by: David Sweet
A summer spent soaking in the thriving offerings of America’s Pastime….
Was it only 21 years ago that Major League Baseball suffered a strike, the loss of the World Series and the anger and contempt of fans that lasted into this century? These days, baseball is flourishing, and this summer, I pulled my Buick Enclave out of our Chicago-area garage many times to visit Midwestern baseball parks – both minor and major – as well as the famous Louisville Slugger Museum & Factory.
JULY 11: TARGET FIELD, MINNEAPOLIS
Eating a bagel during my first visit to Minneapolis, with my wife off to the Minnesota wilderness to pick up our daughter Hannah from camp, my son David and I stared at a Saturday of nothingness ahead of us. No plans. No obligations. And then I thought: I wonder if the Twins are playing today?
We jumped on the light rail and emerged at the last stop, Target Field Station. We arrived as the gates opened two hours before the Tigers-Twins game, joining hundreds eager to take in batting practice at Target Field. Ball and pen in hand, my son David perched at the dugout, hoping for an autograph.
“Who did you get?” I said as he returned twenty minutes later, looking glum.
“Some old guy,” he said.
The signature was from Tony Oliva, the best non-banned player not to be in The National Baseball Hall of Fame. My son wasn’t impressed, but I sure was. While the national anthem was played by a string orchestra, a veteran raised the flag up its pole. As Jim Ronda threw out the first pitch, “Help Me Rhonda” played across the stadium. Target is a good-looking field with nice modern touches, such as platforms to recharge cell phones. It features a solid craft-beer selection, including Farm Girl, and favorites for the kids such as Dippin’ Dots. If I had nothing to do in Minneapolis again, I thought, I’d be back.
AUGUST 2: MILLER PARK, MILWAUKEE
Four boys packed in a small car can be deafening. To the driver’s unremitting happiness, we fastidiously reached the parking lot of Miller Park to watch the Cubs face the Brewers. To prove that any player is bobblehead-worthy these days, we each were handed one of pitcher Matt Garza, whose 5.17 ERA at that point in his 10th season hardly justified a $12.5 million salary.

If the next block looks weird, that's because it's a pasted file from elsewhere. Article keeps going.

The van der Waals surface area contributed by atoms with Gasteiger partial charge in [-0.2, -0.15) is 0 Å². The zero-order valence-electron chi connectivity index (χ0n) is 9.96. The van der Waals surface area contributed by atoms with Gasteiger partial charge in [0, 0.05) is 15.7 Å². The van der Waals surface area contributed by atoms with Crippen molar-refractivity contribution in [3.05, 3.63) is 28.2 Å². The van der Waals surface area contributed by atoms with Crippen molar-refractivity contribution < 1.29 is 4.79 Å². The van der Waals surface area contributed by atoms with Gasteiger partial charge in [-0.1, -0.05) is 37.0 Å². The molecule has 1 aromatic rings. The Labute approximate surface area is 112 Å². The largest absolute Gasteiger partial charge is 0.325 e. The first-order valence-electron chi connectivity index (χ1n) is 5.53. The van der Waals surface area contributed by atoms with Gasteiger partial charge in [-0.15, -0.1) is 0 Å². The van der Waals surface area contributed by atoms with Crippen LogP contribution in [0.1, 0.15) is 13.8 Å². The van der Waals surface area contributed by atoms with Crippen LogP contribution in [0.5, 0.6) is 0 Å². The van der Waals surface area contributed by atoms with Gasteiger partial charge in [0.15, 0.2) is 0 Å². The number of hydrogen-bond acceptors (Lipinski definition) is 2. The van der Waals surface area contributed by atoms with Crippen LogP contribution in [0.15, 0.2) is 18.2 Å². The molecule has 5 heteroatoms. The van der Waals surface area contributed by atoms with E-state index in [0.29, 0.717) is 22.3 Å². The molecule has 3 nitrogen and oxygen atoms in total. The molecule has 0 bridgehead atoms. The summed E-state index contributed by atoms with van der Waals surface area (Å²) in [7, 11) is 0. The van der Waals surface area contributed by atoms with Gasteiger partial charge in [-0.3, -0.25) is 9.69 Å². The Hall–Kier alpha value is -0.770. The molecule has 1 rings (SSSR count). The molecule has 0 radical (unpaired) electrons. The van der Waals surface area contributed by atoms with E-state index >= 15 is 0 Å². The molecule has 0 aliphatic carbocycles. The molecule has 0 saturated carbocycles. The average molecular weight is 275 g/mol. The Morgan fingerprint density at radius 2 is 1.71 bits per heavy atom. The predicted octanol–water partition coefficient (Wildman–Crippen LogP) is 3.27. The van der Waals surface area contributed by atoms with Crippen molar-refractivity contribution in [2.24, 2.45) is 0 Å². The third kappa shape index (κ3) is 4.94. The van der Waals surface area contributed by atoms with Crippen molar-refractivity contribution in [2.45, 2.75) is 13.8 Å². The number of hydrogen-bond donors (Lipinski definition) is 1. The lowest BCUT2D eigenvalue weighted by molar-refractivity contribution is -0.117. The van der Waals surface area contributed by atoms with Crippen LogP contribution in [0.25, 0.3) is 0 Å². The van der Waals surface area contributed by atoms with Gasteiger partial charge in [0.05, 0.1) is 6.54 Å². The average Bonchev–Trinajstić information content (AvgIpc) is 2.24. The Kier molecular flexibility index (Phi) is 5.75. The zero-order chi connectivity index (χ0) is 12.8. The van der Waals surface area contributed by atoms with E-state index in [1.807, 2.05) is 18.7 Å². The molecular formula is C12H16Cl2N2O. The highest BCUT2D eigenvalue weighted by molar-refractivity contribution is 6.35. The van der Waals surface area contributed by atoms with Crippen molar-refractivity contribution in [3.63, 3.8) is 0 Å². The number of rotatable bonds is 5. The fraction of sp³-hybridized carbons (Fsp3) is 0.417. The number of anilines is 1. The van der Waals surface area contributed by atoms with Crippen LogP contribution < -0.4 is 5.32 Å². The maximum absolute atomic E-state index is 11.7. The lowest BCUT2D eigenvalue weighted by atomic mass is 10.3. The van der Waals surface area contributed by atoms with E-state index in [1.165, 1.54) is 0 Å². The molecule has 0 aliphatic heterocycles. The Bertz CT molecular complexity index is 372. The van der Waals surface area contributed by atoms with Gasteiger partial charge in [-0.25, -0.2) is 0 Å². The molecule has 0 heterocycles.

Ensconced in the upper part of the stadium, I noticed the roof was half closed on the 94-degree day. Close it in full, and we would have enjoyed air conditioning. Open it in full, and we would have enjoyed some breeze. Instead, we sat in dead hot air, and the sun beating through the stadium’s high glass windows nearly created a greenhouse effect. Gazing at the retired numbers, the first one I had ever seen for an owner – Selig 1 – was perched high above left field.
AUGUST 6: LOUISVILLE SLUGGER MUSEUM & FACTORY
“This is our Fort Knox,” says Anne Jewell as we walk into a narrow room less than an hour’s drive from the nation’s gold repository. Rather than bullion, this vault is filled with wood – hundreds of Louisville Slugger bats in various sizes created for major league players from Honus Wagner to Buster Posey.
For a lifetime fan, visiting the site where the official bat of Major League Baseball is made is like a Bruce Springsteen aficionado wandering into a studio to watch The Boss record a song. Strolling the factory floor, one sees the final shaping of what once was part of an ash or maple tree. Thanks to modern technology, bats can be created in a little as thirty seconds before they roll onto a conveyor belt, and they are made within 1/100 of an inch of specifications. Nearly two million depart the factory each year for baseball at all levels, despite the dent aluminum bats have made in sales.